The Red Cross called him "Big Brother to four million men in khaki."
World War I: The War to End All Wars
It has been over 80 years since the signing of the armistice agreement that ended World War I. The conflict lasted four long years and claimed the lives of more than 10 million people. It was a struggle between Europe's greatest powers, which were grouped into two hostile alliances: the central powers (Germany, Austria-Hungary, Bulgaria and Turkey) and the allied powers (British Empire, France, Belgium, Russia, Italy and the U.S.A). World War I is regarded as the first "total war," meaning troops mobilized all of their resources -- military, industrial and human -- on a scale never before thought possible.
For the first time, new technology including airplanes, tanks and submarines were used in battle, but the lasting images of World War I are the bloody battles of trench warfare. Trench warfare created an endless demand for men, munitions and supplies. Over 65 million men fought in World War I. The war ended in 1918 and left much of Europe with a radically reshaped map and economic devastation.
Jesse Jones: "Business Would Have to Wait"
When the United States entered World War I, Jesse Jones had reached a level of success in Houston and Texas that made him a local celebrity. As the first chairman of the Houston Harbor Board, he was busy developing the port of Houston. Even though he participated in public service, he did not feel ready to serve on a national scale. But, he changed his mind when he received a telegram from President Woodrow Wilson at the beginning of World War I. At the request of the President, Jones met in Topeka, Kansas with Henry P. Davidson, chairman of the American Red Cross War Council.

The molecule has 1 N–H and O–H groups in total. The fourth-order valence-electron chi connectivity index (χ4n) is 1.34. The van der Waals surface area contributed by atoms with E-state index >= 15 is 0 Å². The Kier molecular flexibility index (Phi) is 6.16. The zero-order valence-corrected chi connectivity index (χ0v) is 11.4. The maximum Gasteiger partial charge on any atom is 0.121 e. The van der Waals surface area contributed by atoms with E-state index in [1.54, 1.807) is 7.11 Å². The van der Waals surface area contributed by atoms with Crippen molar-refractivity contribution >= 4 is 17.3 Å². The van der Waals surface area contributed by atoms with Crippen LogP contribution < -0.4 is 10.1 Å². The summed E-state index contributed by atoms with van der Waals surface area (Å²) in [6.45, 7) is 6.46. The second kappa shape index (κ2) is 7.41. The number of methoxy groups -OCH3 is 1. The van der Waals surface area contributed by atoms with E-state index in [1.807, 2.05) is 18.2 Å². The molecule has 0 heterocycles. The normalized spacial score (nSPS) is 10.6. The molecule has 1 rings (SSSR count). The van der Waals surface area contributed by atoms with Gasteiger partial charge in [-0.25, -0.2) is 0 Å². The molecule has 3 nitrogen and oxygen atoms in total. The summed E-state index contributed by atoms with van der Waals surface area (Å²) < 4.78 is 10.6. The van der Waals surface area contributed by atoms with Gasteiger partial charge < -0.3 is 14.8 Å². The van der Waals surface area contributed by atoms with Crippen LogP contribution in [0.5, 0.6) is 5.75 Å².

At the meeting, Davidson outlined a plan to raise $100,000,000 in order for the agency to meet its immediate war needs. Jones was sent back to Houston to raise the city's part of the quota--- $150,000. Although a good fundraiser and businessman, Jones felt that this was an exceptionally large sum. However, he had a strategy. When Jones returned to Houston he wrote a personal check to the Red Cross for $5,000. He showed that check to all of his wealthy colleagues and personal friends in Houston and challenged them to match his offer. In a few short weeks he had raised twice his quota and was the first fundraiser to send funds to Washington. Shortly after his successful fundraising event, President Wilson once again called on Jones.
This time it was an urgent request for him to relocate to Washington to serve as Director General of Military Relief for the American Red Cross. Jones accepted and adjusted his business affairs in Houston by handing over the reigns of power to his principal associate, Fred J. Heyne. The new post in Washington presented Jones with one of the biggest challenges of his career. He immediately put his genius for organization to work. In an incredibly short time, Jones created four principal military relief bureaus that touched the American soldier at all points of service -- from enlistment to discharge.